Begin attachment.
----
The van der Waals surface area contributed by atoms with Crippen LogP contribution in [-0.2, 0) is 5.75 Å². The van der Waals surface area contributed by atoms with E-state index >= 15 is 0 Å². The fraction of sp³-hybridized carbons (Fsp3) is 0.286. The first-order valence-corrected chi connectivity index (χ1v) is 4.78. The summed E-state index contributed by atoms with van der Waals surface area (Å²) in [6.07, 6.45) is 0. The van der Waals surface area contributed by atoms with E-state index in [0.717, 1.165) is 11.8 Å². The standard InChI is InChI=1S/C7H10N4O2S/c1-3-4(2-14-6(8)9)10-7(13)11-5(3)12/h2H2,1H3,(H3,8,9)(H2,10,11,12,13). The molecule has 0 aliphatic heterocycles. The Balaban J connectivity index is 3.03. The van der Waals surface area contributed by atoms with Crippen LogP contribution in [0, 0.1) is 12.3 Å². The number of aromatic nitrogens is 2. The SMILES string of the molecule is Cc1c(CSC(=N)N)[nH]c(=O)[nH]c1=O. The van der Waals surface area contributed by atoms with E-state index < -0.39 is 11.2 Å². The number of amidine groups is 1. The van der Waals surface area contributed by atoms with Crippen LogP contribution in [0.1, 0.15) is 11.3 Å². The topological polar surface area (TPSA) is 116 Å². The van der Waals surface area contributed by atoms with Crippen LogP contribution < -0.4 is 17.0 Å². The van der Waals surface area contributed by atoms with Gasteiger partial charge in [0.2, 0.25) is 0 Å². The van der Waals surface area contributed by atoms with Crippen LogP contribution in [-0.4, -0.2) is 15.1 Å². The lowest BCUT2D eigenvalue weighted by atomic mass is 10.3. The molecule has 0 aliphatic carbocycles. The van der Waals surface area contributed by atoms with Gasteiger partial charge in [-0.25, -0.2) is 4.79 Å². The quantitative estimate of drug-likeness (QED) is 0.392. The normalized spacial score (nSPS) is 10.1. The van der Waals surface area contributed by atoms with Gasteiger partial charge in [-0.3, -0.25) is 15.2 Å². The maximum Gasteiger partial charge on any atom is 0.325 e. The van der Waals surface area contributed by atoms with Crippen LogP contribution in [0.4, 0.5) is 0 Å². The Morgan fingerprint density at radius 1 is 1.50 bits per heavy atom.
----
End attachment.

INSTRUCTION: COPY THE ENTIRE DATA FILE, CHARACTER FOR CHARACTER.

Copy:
The van der Waals surface area contributed by atoms with Crippen LogP contribution in [-0.2, 0) is 5.75 Å². The van der Waals surface area contributed by atoms with E-state index >= 15 is 0 Å². The fraction of sp³-hybridized carbons (Fsp3) is 0.286. The first-order valence-corrected chi connectivity index (χ1v) is 4.78. The summed E-state index contributed by atoms with van der Waals surface area (Å²) in [6.07, 6.45) is 0. The van der Waals surface area contributed by atoms with E-state index in [0.717, 1.165) is 11.8 Å². The standard InChI is InChI=1S/C7H10N4O2S/c1-3-4(2-14-6(8)9)10-7(13)11-5(3)12/h2H2,1H3,(H3,8,9)(H2,10,11,12,13). The molecule has 0 aliphatic heterocycles. The Balaban J connectivity index is 3.03. The van der Waals surface area contributed by atoms with Crippen LogP contribution in [0, 0.1) is 12.3 Å². The number of aromatic nitrogens is 2. The SMILES string of the molecule is Cc1c(CSC(=N)N)[nH]c(=O)[nH]c1=O. The van der Waals surface area contributed by atoms with E-state index < -0.39 is 11.2 Å². The number of amidine groups is 1. The van der Waals surface area contributed by atoms with Crippen LogP contribution in [0.1, 0.15) is 11.3 Å². The topological polar surface area (TPSA) is 116 Å². The van der Waals surface area contributed by atoms with Crippen LogP contribution < -0.4 is 17.0 Å². The van der Waals surface area contributed by atoms with Gasteiger partial charge in [0.2, 0.25) is 0 Å². The van der Waals surface area contributed by atoms with Crippen LogP contribution in [-0.4, -0.2) is 15.1 Å². The lowest BCUT2D eigenvalue weighted by atomic mass is 10.3. The molecule has 0 aliphatic carbocycles. The van der Waals surface area contributed by atoms with Gasteiger partial charge in [-0.25, -0.2) is 4.79 Å². The quantitative estimate of drug-likeness (QED) is 0.392. The normalized spacial score (nSPS) is 10.1. The van der Waals surface area contributed by atoms with Gasteiger partial charge in [-0.3, -0.25) is 15.2 Å². The maximum Gasteiger partial charge on any atom is 0.325 e. The van der Waals surface area contributed by atoms with Crippen LogP contribution in [0.4, 0.5) is 0 Å². The Morgan fingerprint density at radius 1 is 1.50 bits per heavy atom.